The Placebo Effect of Astrology
There are two reasons you may have clicked on this article, and both have to do with the emotion you experienced after reading the words ‘astrology’ and ‘bullshit’ existing in the same air space. Did the Aries in you feel like shouting at me through the screen? Or did my subtitle validate your Virgo skepticism? I mean, is astrology even real? The honest answer? It doesn’t matter.
Say it with me: It. Doesn’t. Matter.
Like… at all. Because I’m here to tell you why something doesn’t have to be real, or true, or even remotely plausible, for it to have value.
First, it’s important to squeeze in some background info about how exactly our brains work. Within the wonderful field of psychology is a concept that’s known as, ‘the fundamental attribution error.’ Like most all living organisms on this planet, humans have a tendency to make errors from time to time. You see, in order for us to lead these complex lives we do — and just to function efficiently, in general — our brains like to make hundreds of mental shortcuts for us. These shortcut and connections, referred to as ‘heuristics’, are typically unconscious, meaning that we’re not aware of them until they’ve already happened. Examples of this could be anything from when we spot someone beautiful and might be inclined to automatically assume that they are also kind-hearted, to when we read the sentence, “you this read wrong,” and our brain fixes the word order without us even noticing!
The fundamental attribution error, itself, is the proclivity to attribute other people’s negative behaviors on relating to their personal disposition, rather than situational or external factors. This means that when a car in front of us cuts us off during rush hour, we immediately decide that that person must be stupid, or ugly, or a terrible driver. It might very well be the case that none of those things are true; maybe they just had a rough start to their morning, or needed to get somewhere fairly urgently. Perhaps they even had a kid in the backseat, red-faced and screaming, so loudly, that they nearly missed their exit.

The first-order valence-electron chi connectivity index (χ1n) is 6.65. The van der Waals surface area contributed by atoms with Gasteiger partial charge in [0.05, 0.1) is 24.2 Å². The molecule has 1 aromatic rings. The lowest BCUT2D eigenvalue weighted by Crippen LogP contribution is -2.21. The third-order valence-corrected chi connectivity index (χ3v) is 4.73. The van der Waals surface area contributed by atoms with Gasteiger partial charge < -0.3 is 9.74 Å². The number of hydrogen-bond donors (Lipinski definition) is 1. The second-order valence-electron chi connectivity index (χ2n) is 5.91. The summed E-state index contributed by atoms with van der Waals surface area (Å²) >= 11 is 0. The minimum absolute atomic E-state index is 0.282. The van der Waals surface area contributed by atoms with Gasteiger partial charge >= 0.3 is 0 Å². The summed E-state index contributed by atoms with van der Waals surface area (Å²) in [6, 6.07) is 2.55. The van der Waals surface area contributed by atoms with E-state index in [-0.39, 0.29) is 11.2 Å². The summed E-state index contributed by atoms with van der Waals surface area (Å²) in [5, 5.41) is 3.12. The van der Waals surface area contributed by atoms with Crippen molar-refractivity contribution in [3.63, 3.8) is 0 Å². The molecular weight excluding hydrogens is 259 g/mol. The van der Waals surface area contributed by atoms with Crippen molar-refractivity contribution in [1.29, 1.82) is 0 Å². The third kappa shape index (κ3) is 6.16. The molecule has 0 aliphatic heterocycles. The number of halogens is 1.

The point is, it’s often easier for us to put the blame on an individual, than it is for us to consider what other outside factors might have been affecting them in that moment. That’s the attribution error in a nut shell. It can be argued that learning to navigate and/or mitigate this involuntary mental shortcut makes us better, more considerate people in our day to day lives.
So what does this have to do with star signs and the moon? Well, let’s suspend the disbelief for a moment. When we entertain the idea that maybeeee the reason our favourite aunt never texts us back in a timely fashion is because she’s got mercury (the planet of communication) in the aloof placement of Aquarius, we’re giving her the benefit of the doubt. We’re saying, I don’t really think you’re ignoring me, or meaning to be rude — it’s probably not your fault at all. Hell, we’re blaming the stars. And that time our friend spilled the beans about the surprise party we were throwing? Not her fault. She’s a Gemini, and everyone knows how sociable and forgetful they can be. See what I mean?
A placebo effect — meaning a beneficial effect that comes the belief in a subject, drug, or action, rather than the subject, drug, or action itself — is a way of harnessing the power of attribution so that we secure a positive outcome without actually changing anything tangible. By considering the placebo effects of astrology, we can better rationalize the inevitable flaws and downsides of another human being by accepting that the reasons for their disposition may lie in the complexities of the unknown. Blaming a person’s zodiac chart for their shortcomings doesn’t have to be looked at as an excuse — In fact, I’m convinced it can be a surefire tool for practicing empathy, patience, and overall greater compassion towards those we care about.
The further beauty of this mindset is that it’s not even limited exclusively to other people. The next time you’re being too hard on yourself for that dumb mistake you recently made, or that silly argument you started at midnight the other day, try and blame it on your birth time. You might find it lets you accept the imperfect parts of yourself with a little more ease, and, if you’re lucky, it’ll piss off any of your friends who have been questioning the state of your sanity ever since you started paying special attention to their birthdates.
The fundamental attribution error is just another part of our big-brain human wiring, but that doesn’t mean we shouldn’t try and do better than the automatic name-calling and people-shaming. By shifting negativity onto factors that are out of the scope of human control, we actually gain a little more control over our own peace of mind.
Here’s to placebo effects and blaming the bullshit!
Alexandra — July 2020